Advanced SearchSearch Tips
High Time-resolution Characterization of PM2.5 Sulfate Measured in a Japanese Urban Site
facebook(new window)  Pirnt(new window) E-mail(new window) Excel Download
 Title & Authors
High Time-resolution Characterization of PM2.5 Sulfate Measured in a Japanese Urban Site
Ma, Chang-Jin; Kang, Gong-Unn; Kim, Ki-Hyun;
  PDF(new window)
The high time-resolution monitoring data are essential to estimate rapid changes in chemical compositions, concentrations, formation mechanisms, and likely sources of atmospheric particulate matter (PM). In this study, sulfate, , , and the number concentration of size-resolved PMs were monitored in Fukuoka, Japan by good time-resolved methods during the springtime. The highest monthly average sulfate was found in May (), followed by April (), March (), and June (). The cases exceed the Japanese central government`s safety standard for () reached 10.11% during four months campaign. The fraction of sulfate to varied from 12.05% to 68.11% with average value of 35.49% throughout the entire period of monitoring. This high proportion of sulfate in is an obvious characteristic of the ambient in Fukuoka during the springtime. However, the average fraction of sulfate to in three rain events occurred during our intensive campaign fell right down to 15.53%. Unusually high sulfate (> ) marked on three days were probably affected by the air parcels coming from the Chinese continent, the natural sulfur in the remote marine atmosphere, and a large number of ships sailing on the nearby sea. The theoretical number concentration of in was originally calculated and then compared to sulfate. A close resemblance between the diurnal variations of the theoretically calculated number concentration of in and sulfate concentration indicates that the secondary formed was the primary form of sulfate in during our monitoring period.
Sulfate;Particulate matter;;Particle number concentration;Fukuoka;
 Cited by
A world avoided: impacts of changes in anthropogenic emissions on the burden and effects of air pollutants in Europe and North America, Faraday Discussions, 2017, 200, 1364-5498, 475  crossref(new windwow)
Bates, T.S., Cline, J.D., Gammon, R.H., Kelly-Hansen, S.R. (1987) Regional and seasonal variations in the flux of oceanic dimethyl sulfide to the atmosphere. Journal of Geophysical Research 92, 2930-2938. crossref(new window)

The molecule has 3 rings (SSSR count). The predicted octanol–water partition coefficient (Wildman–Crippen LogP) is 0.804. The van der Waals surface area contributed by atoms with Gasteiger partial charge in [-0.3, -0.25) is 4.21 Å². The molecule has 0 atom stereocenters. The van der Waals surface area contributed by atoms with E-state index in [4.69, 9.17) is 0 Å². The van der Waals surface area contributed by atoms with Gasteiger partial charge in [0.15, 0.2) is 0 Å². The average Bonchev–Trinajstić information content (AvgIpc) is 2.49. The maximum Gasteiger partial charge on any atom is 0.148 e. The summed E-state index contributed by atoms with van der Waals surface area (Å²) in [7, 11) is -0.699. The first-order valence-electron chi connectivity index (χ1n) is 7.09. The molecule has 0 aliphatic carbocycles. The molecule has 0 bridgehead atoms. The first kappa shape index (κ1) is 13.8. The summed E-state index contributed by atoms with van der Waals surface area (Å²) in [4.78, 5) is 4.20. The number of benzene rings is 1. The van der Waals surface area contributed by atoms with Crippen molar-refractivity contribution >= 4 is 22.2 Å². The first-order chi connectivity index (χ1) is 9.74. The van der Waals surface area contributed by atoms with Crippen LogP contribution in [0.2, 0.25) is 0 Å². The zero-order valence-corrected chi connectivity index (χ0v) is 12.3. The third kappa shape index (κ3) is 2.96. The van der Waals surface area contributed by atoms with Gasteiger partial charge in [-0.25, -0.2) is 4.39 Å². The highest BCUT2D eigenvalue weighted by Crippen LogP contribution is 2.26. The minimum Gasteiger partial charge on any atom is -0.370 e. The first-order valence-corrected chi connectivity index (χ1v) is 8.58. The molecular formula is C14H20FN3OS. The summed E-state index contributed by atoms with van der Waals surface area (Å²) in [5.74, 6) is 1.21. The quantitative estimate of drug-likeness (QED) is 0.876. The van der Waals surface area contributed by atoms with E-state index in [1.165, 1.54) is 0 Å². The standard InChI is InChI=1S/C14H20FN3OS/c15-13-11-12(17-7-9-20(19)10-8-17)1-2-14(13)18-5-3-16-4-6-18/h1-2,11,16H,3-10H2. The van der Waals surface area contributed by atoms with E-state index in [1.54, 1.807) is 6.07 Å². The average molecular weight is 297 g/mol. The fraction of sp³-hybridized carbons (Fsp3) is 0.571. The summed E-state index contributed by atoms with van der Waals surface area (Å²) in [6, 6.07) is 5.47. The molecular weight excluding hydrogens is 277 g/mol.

Berg, N., Mellqvist, J., Jalkanen, J.P., Balzani, J. (2012) Ship emissions of $SO_2$ and $NO_2$: DOAS measurements from airborne platforms. Atmospheric Measurement Techniques 5, 1085-1098. crossref(new window)

Dockery, D.W., Pope, C.A., Xu, X., Spengler, J.D., Ware, J.H., Fay, M.E., Ferris, B.G., Speizer, F.E. (1993) An association between air pollution and mortality in six U.S. cities. The New England Journal of Medicine 329, 1753-1759. crossref(new window)

Drewnick, F., Schwab, J.J., Hogrefe, O., Peters, S., Diamond, D., Weber, R., Demerjian, K.L. (2003) Intercomparision and evaluation of four semi-continuous $PM_{2.5}$ sulfate instruments. Atmospheric Environment 37, 3335-3350. crossref(new window)

Dupont, S., Alfaro, S.C., Bergametti, G., Marticorena, B. (2015) Near-surface dust flux enrichment in small particles during erosion events. Geophysical Research Letters 42, 1992-2000. crossref(new window)

European Commission (2005) Thematic strategy on airpollution, commission of the European communities,Brussels, communication from the commission to thecouncil and the European parliament COM 446 final.

Garrod, A.N.I., Rimmer, D.A., Robertshaw, L., Jones, T. (1998) Occupational exposure through spraying remedial pesticides. Annals of Occupational Hygiene 42, 159-165. crossref(new window)

Heffter, J.L., Stunder, B.J.B. (1993) Volcanic ash forecast transport and dispersion (VAFTAD) model. Weather Forecasting 8, 534-541.

Higo, H., Yamashita, S., Kinoshita, M. (2013) Chemical composition and source apportionment of $PM_{2.5}$ in Fukuoka City. Annual report of Fukuoka City 38, 53-57.

Huang, X.H.H., Bian, Q., Ng, W.M., Louie, P.K.K., Yu, J.Z. (2014) Characterization of $PM_{2.5}$ major components and source investigation in suburban Hong Kong: A one year monitoring study. Aerosol and Air Quality Research 14, 237-250. crossref(new window)

Keith, D.W. (2000) Geoengineering the climate: History and prospect. Annual Review of Energy and the Environment 25, 245-284. crossref(new window)

Lebowitz, M.D. (1996) Epidemiological studies of the respiratory effects of air pollution. The European Respiratory Journal 9, 1029-1054. crossref(new window)

Luria, M., Sievering, H. (1991) Heterogeneous and homogeneous oxidation of $SO_2$ in the remote marine atmosphere. Atmospheric Environment 25, 1489-1496. crossref(new window)

Ma, C.J., Kim, K.H. (2013) Artificial and biological particles in the springtime atmosphere. Asian Journal of Atmospheric Environment 7, 209-216. crossref(new window)

Mauldin, R.L., III, Berndt, T., Sipilae, M., Paasonen, P., Petaejae, T., Kim, S., Kurten, T., Stratmann, F., Kerminen, V.M., Kulmala, M. (2012) A new atmospherically relevant oxidant of sulphur dioxide. Nature 488, 193-196. crossref(new window)

National Oceanic Atmospheric Administration (NOAA) HYSPLIT (HYbrid Single-Particle Lagrangian Integrated Trajectory) dispersion-trajectory model "backwards" (2008)

Seaton, A., Cherrie, J., Dennekamp, M., Donaldson, K., Hurley, J.F., Tran, C.L. (2005) The London underground: dust and hazards to health. Occupational and Environmental Medicine 62, 355-362. crossref(new window)

Yang, F., Tan, J., Zhao, Q., Du, Z., He, K., Ma, Y., Duan, F., Chen, G., Zhao, Q. (2001) Characteristics of $PM_{2.5}$ speciation in representative megacities and across China. Atmospheric Chemistry and Physics 11, 5207-5219.